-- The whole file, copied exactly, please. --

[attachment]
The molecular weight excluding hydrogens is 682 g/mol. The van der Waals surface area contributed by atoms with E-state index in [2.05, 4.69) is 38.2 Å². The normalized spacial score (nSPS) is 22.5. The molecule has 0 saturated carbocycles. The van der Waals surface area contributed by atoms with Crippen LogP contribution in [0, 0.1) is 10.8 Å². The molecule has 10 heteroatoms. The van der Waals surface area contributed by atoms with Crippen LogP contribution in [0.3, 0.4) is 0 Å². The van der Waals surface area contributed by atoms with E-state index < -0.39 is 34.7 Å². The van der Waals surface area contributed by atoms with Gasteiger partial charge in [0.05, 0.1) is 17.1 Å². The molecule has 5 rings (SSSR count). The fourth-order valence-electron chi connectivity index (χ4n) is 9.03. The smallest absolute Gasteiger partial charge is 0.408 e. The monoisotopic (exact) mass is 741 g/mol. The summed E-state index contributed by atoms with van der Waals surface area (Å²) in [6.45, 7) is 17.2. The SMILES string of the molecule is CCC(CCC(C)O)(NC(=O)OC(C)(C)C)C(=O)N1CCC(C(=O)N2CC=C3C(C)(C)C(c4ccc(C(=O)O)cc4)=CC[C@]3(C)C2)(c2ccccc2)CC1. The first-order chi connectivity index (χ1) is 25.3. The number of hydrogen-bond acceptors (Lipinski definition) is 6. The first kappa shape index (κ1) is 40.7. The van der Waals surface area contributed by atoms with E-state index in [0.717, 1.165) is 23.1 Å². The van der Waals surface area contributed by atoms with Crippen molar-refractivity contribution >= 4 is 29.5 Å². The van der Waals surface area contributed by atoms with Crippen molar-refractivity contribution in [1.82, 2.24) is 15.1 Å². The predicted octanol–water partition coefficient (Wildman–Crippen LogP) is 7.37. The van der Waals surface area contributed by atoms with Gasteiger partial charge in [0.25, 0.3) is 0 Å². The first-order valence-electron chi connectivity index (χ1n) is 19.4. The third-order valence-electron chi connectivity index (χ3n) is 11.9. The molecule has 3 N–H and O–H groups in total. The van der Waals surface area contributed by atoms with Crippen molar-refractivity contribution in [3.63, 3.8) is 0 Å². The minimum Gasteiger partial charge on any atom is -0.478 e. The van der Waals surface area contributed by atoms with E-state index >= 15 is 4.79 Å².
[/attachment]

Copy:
The molecular weight excluding hydrogens is 682 g/mol. The van der Waals surface area contributed by atoms with E-state index in [2.05, 4.69) is 38.2 Å². The normalized spacial score (nSPS) is 22.5. The molecule has 0 saturated carbocycles. The van der Waals surface area contributed by atoms with Crippen LogP contribution in [0, 0.1) is 10.8 Å². The molecule has 10 heteroatoms. The van der Waals surface area contributed by atoms with Crippen LogP contribution in [0.3, 0.4) is 0 Å². The van der Waals surface area contributed by atoms with E-state index < -0.39 is 34.7 Å². The van der Waals surface area contributed by atoms with Gasteiger partial charge in [0.05, 0.1) is 17.1 Å². The molecule has 5 rings (SSSR count). The fourth-order valence-electron chi connectivity index (χ4n) is 9.03. The smallest absolute Gasteiger partial charge is 0.408 e. The monoisotopic (exact) mass is 741 g/mol. The summed E-state index contributed by atoms with van der Waals surface area (Å²) in [6.45, 7) is 17.2. The SMILES string of the molecule is CCC(CCC(C)O)(NC(=O)OC(C)(C)C)C(=O)N1CCC(C(=O)N2CC=C3C(C)(C)C(c4ccc(C(=O)O)cc4)=CC[C@]3(C)C2)(c2ccccc2)CC1. The first-order chi connectivity index (χ1) is 25.3. The number of hydrogen-bond acceptors (Lipinski definition) is 6. The first kappa shape index (κ1) is 40.7. The van der Waals surface area contributed by atoms with E-state index in [0.717, 1.165) is 23.1 Å². The van der Waals surface area contributed by atoms with Crippen molar-refractivity contribution >= 4 is 29.5 Å². The van der Waals surface area contributed by atoms with Crippen molar-refractivity contribution in [1.82, 2.24) is 15.1 Å². The predicted octanol–water partition coefficient (Wildman–Crippen LogP) is 7.37. The van der Waals surface area contributed by atoms with Gasteiger partial charge in [0.25, 0.3) is 0 Å². The first-order valence-electron chi connectivity index (χ1n) is 19.4. The third-order valence-electron chi connectivity index (χ3n) is 11.9. The molecule has 3 N–H and O–H groups in total. The van der Waals surface area contributed by atoms with Crippen molar-refractivity contribution in [3.63, 3.8) is 0 Å². The minimum Gasteiger partial charge on any atom is -0.478 e. The van der Waals surface area contributed by atoms with E-state index >= 15 is 4.79 Å².